Album Notes

A simple song about missing your loved one. I guess the other thing is that the title has two meanings… Hold on as in keep it together, or hold on and wait for me.

I really wanted to have the voice of an old woman on this song. The kind of voice I remember from primary school church service when the nuns would sing with fragile vibrato from vocal chords warn from the strain of a lifetime of hymns. I went in search but had no luck until I remembered that Lenka (from Decoder Ring) has one of those voices from another era even though she”s still in her 20s. The vocals on this were one of the last things recorded for the album back in Sydney and I had such a bittersweet feeling of sadness and relief to be almost finished… but pure joy to be surrounded by good friends all singing together. Myself, Bree, Lenka, Lee Hillam (Sea Life Park) and David Trump. Lee had Bebe, her new baby along who sat quietly perched on her back through the whole thing until Lenkas solo came up where he decided to have a go himself. If you listen closely with headphones you can just make out Bebes first vocal take.

The only song on the album recorded from the Portland sessions. It was a real buzz to play with Jesse Sandoval (the Shins) who said it was a good experiment for him to record a song in an hour or so as his band usually spend a lot more time fine tuning theirs. He said it was also a revelation to try the best organic chips that my catering budget allowed as he’d never had them before (Lundberg Santa Fe BBQ). And for me, just being in Portland to hang out and record with Adam Selzer had the Dopamine and Serotonin levels at a peak. Love those chemicals!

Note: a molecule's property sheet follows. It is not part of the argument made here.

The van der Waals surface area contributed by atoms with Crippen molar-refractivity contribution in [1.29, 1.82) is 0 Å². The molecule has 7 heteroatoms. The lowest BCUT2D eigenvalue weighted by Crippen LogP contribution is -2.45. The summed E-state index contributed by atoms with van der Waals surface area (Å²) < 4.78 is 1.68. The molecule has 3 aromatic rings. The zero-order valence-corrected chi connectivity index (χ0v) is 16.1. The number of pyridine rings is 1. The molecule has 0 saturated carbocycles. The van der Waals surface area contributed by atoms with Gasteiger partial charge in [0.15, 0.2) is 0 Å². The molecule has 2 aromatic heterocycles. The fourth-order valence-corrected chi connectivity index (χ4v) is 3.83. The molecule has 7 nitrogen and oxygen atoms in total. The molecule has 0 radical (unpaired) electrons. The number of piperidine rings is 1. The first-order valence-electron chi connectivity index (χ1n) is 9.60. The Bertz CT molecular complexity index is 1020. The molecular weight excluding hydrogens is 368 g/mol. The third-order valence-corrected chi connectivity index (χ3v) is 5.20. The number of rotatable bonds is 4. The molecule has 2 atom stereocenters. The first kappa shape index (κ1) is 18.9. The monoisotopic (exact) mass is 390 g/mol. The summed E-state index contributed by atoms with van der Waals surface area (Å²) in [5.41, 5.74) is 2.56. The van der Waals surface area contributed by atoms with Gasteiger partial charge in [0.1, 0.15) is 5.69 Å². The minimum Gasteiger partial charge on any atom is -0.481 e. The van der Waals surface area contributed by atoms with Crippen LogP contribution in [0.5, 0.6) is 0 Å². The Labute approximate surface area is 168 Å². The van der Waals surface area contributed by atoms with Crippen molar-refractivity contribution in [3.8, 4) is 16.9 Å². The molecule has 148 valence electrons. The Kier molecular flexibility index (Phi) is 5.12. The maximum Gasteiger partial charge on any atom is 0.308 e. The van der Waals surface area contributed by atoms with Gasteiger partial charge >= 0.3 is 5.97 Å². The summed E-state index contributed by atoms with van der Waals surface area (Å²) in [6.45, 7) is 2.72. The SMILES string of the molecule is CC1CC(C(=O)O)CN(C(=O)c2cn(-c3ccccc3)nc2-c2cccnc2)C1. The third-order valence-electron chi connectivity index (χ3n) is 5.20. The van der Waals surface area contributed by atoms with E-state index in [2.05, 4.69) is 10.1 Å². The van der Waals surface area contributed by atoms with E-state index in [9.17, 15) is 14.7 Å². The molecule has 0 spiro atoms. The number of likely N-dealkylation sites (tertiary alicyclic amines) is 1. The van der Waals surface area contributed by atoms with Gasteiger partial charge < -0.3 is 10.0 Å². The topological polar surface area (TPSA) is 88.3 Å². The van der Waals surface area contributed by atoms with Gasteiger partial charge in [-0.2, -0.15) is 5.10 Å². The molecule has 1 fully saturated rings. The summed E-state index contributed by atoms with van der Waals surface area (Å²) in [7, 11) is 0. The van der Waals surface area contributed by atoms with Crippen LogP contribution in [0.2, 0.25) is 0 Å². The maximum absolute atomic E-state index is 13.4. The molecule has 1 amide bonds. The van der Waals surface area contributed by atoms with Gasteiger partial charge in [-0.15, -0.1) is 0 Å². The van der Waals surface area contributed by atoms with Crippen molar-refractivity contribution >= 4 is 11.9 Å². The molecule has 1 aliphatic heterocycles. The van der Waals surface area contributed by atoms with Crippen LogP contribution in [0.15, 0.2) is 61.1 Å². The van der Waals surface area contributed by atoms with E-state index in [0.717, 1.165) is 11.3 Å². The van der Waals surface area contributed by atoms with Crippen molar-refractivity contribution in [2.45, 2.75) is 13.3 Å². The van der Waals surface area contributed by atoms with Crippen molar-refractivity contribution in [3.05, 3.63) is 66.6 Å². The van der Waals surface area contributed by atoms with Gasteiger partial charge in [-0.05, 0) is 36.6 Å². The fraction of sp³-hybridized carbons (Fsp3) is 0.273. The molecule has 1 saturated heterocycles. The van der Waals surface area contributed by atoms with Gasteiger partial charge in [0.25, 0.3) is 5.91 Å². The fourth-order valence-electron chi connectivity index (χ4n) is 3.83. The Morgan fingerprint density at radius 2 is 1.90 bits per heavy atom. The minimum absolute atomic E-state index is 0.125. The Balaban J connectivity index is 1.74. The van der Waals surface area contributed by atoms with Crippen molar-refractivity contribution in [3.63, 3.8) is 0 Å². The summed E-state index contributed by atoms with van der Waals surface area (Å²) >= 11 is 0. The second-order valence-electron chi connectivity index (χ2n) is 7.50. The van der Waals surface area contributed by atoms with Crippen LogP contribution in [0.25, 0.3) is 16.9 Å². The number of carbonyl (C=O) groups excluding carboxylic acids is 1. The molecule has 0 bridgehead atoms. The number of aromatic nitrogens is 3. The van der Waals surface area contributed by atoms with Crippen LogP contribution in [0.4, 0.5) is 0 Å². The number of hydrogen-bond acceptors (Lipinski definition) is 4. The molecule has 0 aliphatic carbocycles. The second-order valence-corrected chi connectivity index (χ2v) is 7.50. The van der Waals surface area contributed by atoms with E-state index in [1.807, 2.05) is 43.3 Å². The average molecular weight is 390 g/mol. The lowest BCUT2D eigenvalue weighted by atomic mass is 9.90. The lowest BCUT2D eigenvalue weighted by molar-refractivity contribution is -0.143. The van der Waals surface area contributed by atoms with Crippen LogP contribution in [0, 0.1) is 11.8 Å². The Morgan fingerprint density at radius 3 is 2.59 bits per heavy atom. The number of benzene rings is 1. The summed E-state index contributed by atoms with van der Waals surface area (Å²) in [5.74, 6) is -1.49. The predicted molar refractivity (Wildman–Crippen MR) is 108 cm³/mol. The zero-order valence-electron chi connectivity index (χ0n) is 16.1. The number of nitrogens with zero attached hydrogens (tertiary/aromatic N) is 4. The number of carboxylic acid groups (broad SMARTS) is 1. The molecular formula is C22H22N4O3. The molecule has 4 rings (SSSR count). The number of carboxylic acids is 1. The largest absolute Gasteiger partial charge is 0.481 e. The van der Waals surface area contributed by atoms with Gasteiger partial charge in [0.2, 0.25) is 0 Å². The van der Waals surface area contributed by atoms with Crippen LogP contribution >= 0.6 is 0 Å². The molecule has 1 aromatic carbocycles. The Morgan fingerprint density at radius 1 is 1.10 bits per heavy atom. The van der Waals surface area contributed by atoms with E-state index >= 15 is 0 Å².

No explanation needed really. A wrap party for a film, a lot of free drinks, a blurry and lonely songwriter, a beautiful famous actress. Whichever combination produced the lightning bolt that hit me, this song wrote itself. (But she was actually wearing jeans. I just needed to say ‘that dress’ to loosely rhyme with ‘actress’)

Australian country towns are dying, not even considering the climate change issues. For the past 50 years or so local industry has been pushed out to the cities and their once strong economies are in decline. Most towns had their own cordial and soft drink factories, dairies, a working train stations, drive-in theatres, banks just to name a few things. There weren’t as many reasons for the kids to leave home to find work. But hey, this isn’t just a political song. It”s a postcard tribute to a place I spent barely 4 days in, lying in a caravan waking up to corellas carousing by the river and walking round the streets all day with a constant smile on my face. Smiling to be out of a city and to drink beer with weird locals. Smiling for a breath of fresh air.

The recording of this song was the hardest. We tried it first and last. We were even packing up the gear when Anthony our engineer suggested we run in and have another go (the version that made it to the final). I sang it through an old 1950’s RCA mic that was lying round the theatre. As I sang I could feel the dust enter my lungs as i took each breath. I think Cory’s piano playing achieved the right balance between vaudeville and school assembly national anthem.

A tale of loss and regret set in the wild west. Everything and everyone is a reminder of his lost love and he feels like turning them all into Swiss cheese. But luckily at the last minute a voice from the clouds (narrated by James Earl Jones), If you can’t find your gun, just break off a branch and pretend that it’s one….